Gary at First and Court highlights a Wall Street Journal article on the "resurgence of rail" (primarily freight) in the US.
An interesting item in the Journal article caught my eye: Norfolk Southern's "Heartland Corridor" plan, which spends $260 million, in part to raise the roofs of several tunnels in Virginia and West Virginia to allow double-stacked container cars to pass through.
That reminded me that the desire to restore service on the West Shore Line always runs into the problem that there's one tunnel that's only high enough for double-stacked trains in the middle. Conrail tore up one track and moved the remaining track to the middle of the tunnel, and now its successor Chessie won't give up that ability to run double-stacked trains. But if Chessie's competitor Norfolk Southern is doing this in Virginia, maybe Chessie will do it here.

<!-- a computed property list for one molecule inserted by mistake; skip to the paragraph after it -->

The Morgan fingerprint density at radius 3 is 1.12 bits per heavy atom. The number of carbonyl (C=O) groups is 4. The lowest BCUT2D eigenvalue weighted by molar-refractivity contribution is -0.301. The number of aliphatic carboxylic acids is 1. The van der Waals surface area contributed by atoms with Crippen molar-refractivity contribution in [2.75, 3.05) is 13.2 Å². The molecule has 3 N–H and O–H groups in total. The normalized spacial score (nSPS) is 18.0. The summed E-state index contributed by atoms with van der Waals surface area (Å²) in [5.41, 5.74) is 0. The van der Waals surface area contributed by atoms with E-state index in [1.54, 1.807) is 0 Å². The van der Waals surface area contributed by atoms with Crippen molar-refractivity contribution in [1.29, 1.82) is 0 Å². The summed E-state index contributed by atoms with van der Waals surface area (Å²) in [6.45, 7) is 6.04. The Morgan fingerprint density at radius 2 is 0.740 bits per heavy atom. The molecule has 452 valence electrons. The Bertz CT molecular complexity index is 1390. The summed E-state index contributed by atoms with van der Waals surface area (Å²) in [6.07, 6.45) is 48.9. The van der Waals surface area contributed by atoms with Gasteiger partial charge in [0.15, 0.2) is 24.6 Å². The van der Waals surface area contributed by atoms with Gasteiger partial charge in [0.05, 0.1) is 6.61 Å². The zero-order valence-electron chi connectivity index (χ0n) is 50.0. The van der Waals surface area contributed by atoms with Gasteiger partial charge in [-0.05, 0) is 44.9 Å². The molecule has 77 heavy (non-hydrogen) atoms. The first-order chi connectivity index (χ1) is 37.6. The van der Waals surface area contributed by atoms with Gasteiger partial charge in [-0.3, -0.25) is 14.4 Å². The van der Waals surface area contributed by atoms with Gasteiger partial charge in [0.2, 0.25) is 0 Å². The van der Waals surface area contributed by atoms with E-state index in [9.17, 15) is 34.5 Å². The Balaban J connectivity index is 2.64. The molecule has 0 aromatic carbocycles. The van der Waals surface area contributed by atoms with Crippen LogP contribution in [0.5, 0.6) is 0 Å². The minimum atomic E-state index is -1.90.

Restoring two tracks on the West Shore would allow for the resumption of passenger service not only to Teaneck and Orangeburg, but all the way up the river to large West Shore towns like Newburgh, Kingston and Albany, and better service to Bear Mountain. From Kingston and Albany there are other interesting possibilities as well ...